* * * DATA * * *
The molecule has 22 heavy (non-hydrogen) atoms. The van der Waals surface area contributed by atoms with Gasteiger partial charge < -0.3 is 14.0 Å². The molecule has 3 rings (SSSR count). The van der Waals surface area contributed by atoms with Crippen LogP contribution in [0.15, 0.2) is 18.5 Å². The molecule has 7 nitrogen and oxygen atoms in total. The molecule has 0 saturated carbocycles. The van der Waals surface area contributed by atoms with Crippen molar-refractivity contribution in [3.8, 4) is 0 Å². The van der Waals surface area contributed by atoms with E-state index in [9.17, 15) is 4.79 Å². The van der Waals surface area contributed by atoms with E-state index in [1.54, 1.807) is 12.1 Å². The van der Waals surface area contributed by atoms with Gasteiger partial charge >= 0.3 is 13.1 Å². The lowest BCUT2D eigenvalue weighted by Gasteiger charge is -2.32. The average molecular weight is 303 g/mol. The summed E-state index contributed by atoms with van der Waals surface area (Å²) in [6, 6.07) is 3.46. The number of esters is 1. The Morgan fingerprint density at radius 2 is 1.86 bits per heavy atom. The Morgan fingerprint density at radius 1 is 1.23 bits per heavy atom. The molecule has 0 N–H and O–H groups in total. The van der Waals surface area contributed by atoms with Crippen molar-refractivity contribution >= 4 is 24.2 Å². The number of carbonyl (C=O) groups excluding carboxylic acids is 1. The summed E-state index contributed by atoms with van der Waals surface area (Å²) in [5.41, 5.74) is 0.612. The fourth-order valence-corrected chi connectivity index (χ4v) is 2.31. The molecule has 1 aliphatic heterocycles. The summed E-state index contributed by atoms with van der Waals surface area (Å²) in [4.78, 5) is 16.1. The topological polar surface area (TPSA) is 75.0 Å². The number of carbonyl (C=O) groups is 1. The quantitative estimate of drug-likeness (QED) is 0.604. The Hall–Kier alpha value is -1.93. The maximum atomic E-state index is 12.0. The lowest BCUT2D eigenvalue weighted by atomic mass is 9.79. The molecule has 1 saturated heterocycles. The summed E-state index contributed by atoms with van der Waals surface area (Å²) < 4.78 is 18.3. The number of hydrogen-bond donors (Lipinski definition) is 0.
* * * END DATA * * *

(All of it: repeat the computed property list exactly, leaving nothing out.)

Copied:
The molecule has 22 heavy (non-hydrogen) atoms. The van der Waals surface area contributed by atoms with Gasteiger partial charge < -0.3 is 14.0 Å². The molecule has 3 rings (SSSR count). The van der Waals surface area contributed by atoms with Crippen LogP contribution in [0.15, 0.2) is 18.5 Å². The molecule has 7 nitrogen and oxygen atoms in total. The molecule has 0 saturated carbocycles. The van der Waals surface area contributed by atoms with Crippen molar-refractivity contribution in [3.8, 4) is 0 Å². The van der Waals surface area contributed by atoms with E-state index in [9.17, 15) is 4.79 Å². The van der Waals surface area contributed by atoms with E-state index in [1.54, 1.807) is 12.1 Å². The van der Waals surface area contributed by atoms with Gasteiger partial charge >= 0.3 is 13.1 Å². The lowest BCUT2D eigenvalue weighted by Gasteiger charge is -2.32. The average molecular weight is 303 g/mol. The summed E-state index contributed by atoms with van der Waals surface area (Å²) in [6, 6.07) is 3.46. The number of esters is 1. The Morgan fingerprint density at radius 2 is 1.86 bits per heavy atom. The Morgan fingerprint density at radius 1 is 1.23 bits per heavy atom. The molecule has 0 N–H and O–H groups in total. The van der Waals surface area contributed by atoms with Crippen molar-refractivity contribution >= 4 is 24.2 Å². The number of carbonyl (C=O) groups excluding carboxylic acids is 1. The summed E-state index contributed by atoms with van der Waals surface area (Å²) in [5.41, 5.74) is 0.612. The fourth-order valence-corrected chi connectivity index (χ4v) is 2.31. The molecule has 1 aliphatic heterocycles. The summed E-state index contributed by atoms with van der Waals surface area (Å²) in [4.78, 5) is 16.1. The topological polar surface area (TPSA) is 75.0 Å². The number of carbonyl (C=O) groups is 1. The quantitative estimate of drug-likeness (QED) is 0.604. The Hall–Kier alpha value is -1.93. The maximum atomic E-state index is 12.0. The lowest BCUT2D eigenvalue weighted by atomic mass is 9.79. The molecule has 1 saturated heterocycles. The summed E-state index contributed by atoms with van der Waals surface area (Å²) < 4.78 is 18.3. The number of hydrogen-bond donors (Lipinski definition) is 0.